The Samaritan woman heard the Lord speak of living water, but she did not know that the living water was God’s life. She thought that it could be drawn from the well, because she knew the well of her forefathers and her waterpot; however, she did not know the gift of God, nor did she know Christ. The Samaritan woman highly regarded the well of her forefathers. She knew that both she and her forefathers lived by the well and drew water from the well to drink. She did not expect that any source could be higher than her well or that anyone could be greater than her forefathers. She could not perceive that the gift of God is higher than any source, nor could she perceive that Christ is greater than her forefathers. She knew her forefathers and the well that her forefathers had left for her, but she did not know the gift of God, nor did she know Christ. She treasured her forefathers and the well, but she did not treasure the gift of God or Christ.
- forefather 祖先；前辈
- perceive /pərˈsiːv/ 注意到；意识到
She highly regarded the well and her waterpot. She knew the waterpot in her hand, but she did not know Christ, who was in front of her. There was water in the well and a bucket to draw water from the well, but the water in that well could not keep her from thirsting forever. Only the gift of God and only Christ, that is, only the living water as the gift of God in Christ, can cause man not to thirst forever. She did not know that the living water that causes man not to thirst forever is the gift of God in Christ. The fountain of living water is not passed down from one’s forefathers; it is given by God. The living water is passed down in Christ. Man does not gain the living water by his own methods or effort. Man gains the living water because it is the gift of God given through Christ.
- pass down 传下来，继承
Many people are like the Samaritan woman. As soon as they hear the Lord’s gospel, they say, “We are Chinese and have Confucianism from our forefathers. Confucianism teaches us how to conduct ourselves. What doctrine is higher than Confucianism? Who is greater than Confucius? Can the doctrines of Christ be greater than Confucianism? Can Christ be greater than Confucius?”
- Confucianism /kənˈfjuːʃənɪzəm/ 孔子学说
The Chinese regard Confucius as being greater than Christ. The Greeks regard Socrates as being greater than Christ. The Muslims regard Muhammad as being greater than Christ. The Buddhists regard Sakyamuni as being greater than Christ. Every group, whether religious or ethnic, highly esteems its sages and regards them to be greater than Christ. People boast in their sages and treasure the things passed down from their forefathers. They do not know that their sages and the things passed down from their forefathers cannot quench their thirst. The teachings and doctrines passed down from their forefathers are like the well in John 4; they cannot satisfy the emptiness of human life, nor can they give man true and eternal satisfaction.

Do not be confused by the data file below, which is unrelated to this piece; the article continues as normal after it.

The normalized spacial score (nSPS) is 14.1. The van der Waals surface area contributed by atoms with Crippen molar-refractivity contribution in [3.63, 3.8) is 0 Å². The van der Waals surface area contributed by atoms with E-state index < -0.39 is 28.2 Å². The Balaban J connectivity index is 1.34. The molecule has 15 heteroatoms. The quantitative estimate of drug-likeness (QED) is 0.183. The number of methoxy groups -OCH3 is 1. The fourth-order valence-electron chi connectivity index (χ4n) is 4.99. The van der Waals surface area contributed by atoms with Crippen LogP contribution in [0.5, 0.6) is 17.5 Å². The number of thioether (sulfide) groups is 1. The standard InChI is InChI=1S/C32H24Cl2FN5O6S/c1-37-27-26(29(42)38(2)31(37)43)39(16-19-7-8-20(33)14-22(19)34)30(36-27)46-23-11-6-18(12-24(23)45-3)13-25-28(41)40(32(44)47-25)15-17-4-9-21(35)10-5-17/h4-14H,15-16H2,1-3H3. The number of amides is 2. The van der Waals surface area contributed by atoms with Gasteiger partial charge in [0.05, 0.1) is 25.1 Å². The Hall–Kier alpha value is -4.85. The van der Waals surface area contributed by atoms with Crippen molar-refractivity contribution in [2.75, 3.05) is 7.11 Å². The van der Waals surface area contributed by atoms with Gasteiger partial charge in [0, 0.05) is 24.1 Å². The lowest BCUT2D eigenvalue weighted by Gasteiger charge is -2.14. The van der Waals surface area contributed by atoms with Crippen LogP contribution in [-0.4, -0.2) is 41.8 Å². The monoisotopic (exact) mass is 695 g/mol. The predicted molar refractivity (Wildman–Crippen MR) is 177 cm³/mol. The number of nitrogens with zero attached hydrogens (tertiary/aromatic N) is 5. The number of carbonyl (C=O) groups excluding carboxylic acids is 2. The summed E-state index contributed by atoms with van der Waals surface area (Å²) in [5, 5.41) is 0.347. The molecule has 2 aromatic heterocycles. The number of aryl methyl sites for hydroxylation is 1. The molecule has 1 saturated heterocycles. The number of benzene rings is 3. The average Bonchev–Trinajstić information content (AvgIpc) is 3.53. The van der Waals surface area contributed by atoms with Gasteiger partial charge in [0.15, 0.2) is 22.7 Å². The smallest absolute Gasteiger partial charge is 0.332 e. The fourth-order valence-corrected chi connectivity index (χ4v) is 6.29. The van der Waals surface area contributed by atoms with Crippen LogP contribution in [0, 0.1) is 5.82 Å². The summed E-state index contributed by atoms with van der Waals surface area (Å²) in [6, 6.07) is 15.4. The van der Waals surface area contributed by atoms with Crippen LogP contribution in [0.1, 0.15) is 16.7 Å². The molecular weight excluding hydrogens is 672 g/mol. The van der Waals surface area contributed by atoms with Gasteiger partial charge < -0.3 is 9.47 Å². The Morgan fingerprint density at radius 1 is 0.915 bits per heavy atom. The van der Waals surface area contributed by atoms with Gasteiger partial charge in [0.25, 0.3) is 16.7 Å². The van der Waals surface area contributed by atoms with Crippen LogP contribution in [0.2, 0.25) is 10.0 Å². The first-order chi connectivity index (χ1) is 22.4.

- Socrates /ˈsɑːkrəˌtiːz/ 苏格拉底
- Muslim /ˈmʊzlɪm; ˈmʌzlɪm/ 穆斯林
- Muhammad /moʊˈhɑːmɪd/ 穆罕默德
- Buddhist /ˈbuːdɪst/ 佛教徒
- Sakyamuni /ˌsɑːkjəˈmuːnɪ/ 释迦牟尼
- esteem /ɪˈstiːm/ 尊敬，尊重
- sage /seɪdʒ/ 圣人；贤人
- boast /boʊst/夸耀，自夸
The sages in whom people boast and the things passed down from their forefathers cannot quench the thirst in human life. Rather, they hinder people from knowing the gift of God and from knowing Christ, and they hinder people from obtaining the living water of life. Many Chinese cannot know the gift of God or believe in Christ, because they boast in Confucius and Confucianism. Many Muslims and Buddhists also cannot know the gift of God or believe in Christ, because they highly regard Muhammad or Sakyamuni and their doctrines. Other ethnic groups also cannot know the gift of God or believe in Christ, because they highly regard various philosophers, philosophies, and doctrines.
- philosopher /fəˈlɑːsəfər/ 哲学家
- philosophy /fəˈlɑːsəfi/ 哲学
People boast in sages and in things passed down from their forefathers, and they believe that the methods they have received are effective and that their labor is necessary. The Samaritan woman is not the only person who highly regarded her waterpot and her labor of walking a long way to the well and of drawing from the deep well. Many Chinese highly regard their cultivation and their endeavoring to do good. Many Indians highly regard their asceticism, diligence, and hard work. Buddhists regard their abstinence, and Muslims regard their pious cultivation. Man invented these methods that require human labor. Using these methods to quench the thirst of human life and to satisfy the void in human life can be compared to the Samaritan woman drawing water from a deep well: it is vain labor that is unable to quench man’s thirst or give him eternal satisfaction.